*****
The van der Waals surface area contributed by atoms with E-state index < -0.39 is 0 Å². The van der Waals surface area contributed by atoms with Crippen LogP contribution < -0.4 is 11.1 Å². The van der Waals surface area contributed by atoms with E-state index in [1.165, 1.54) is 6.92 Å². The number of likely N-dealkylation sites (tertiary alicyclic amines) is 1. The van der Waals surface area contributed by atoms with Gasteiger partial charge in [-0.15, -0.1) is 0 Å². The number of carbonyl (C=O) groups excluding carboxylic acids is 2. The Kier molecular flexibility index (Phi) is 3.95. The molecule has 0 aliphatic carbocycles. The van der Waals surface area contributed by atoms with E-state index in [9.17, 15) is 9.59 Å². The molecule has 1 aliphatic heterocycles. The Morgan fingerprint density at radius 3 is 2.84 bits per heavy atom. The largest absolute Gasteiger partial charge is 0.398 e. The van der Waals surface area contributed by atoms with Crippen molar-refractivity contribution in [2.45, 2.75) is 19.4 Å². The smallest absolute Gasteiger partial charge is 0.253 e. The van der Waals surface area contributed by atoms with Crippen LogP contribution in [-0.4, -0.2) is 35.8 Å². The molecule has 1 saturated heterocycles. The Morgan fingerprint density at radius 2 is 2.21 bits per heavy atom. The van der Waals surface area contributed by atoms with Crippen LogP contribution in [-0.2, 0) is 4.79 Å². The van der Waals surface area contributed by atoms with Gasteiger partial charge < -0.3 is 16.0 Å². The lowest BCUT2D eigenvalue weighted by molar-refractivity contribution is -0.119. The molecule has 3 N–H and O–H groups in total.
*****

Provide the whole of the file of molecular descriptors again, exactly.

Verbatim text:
The van der Waals surface area contributed by atoms with E-state index < -0.39 is 0 Å². The van der Waals surface area contributed by atoms with Crippen LogP contribution < -0.4 is 11.1 Å². The van der Waals surface area contributed by atoms with E-state index in [1.165, 1.54) is 6.92 Å². The number of likely N-dealkylation sites (tertiary alicyclic amines) is 1. The van der Waals surface area contributed by atoms with Gasteiger partial charge in [-0.15, -0.1) is 0 Å². The number of carbonyl (C=O) groups excluding carboxylic acids is 2. The Kier molecular flexibility index (Phi) is 3.95. The molecule has 0 aliphatic carbocycles. The van der Waals surface area contributed by atoms with E-state index in [9.17, 15) is 9.59 Å². The molecule has 1 aliphatic heterocycles. The Morgan fingerprint density at radius 3 is 2.84 bits per heavy atom. The largest absolute Gasteiger partial charge is 0.398 e. The van der Waals surface area contributed by atoms with Crippen molar-refractivity contribution in [2.45, 2.75) is 19.4 Å². The smallest absolute Gasteiger partial charge is 0.253 e. The van der Waals surface area contributed by atoms with Crippen LogP contribution in [-0.4, -0.2) is 35.8 Å². The molecule has 1 saturated heterocycles. The Morgan fingerprint density at radius 2 is 2.21 bits per heavy atom. The van der Waals surface area contributed by atoms with Crippen LogP contribution in [-0.2, 0) is 4.79 Å². The van der Waals surface area contributed by atoms with Gasteiger partial charge < -0.3 is 16.0 Å². The lowest BCUT2D eigenvalue weighted by molar-refractivity contribution is -0.119. The molecule has 3 N–H and O–H groups in total.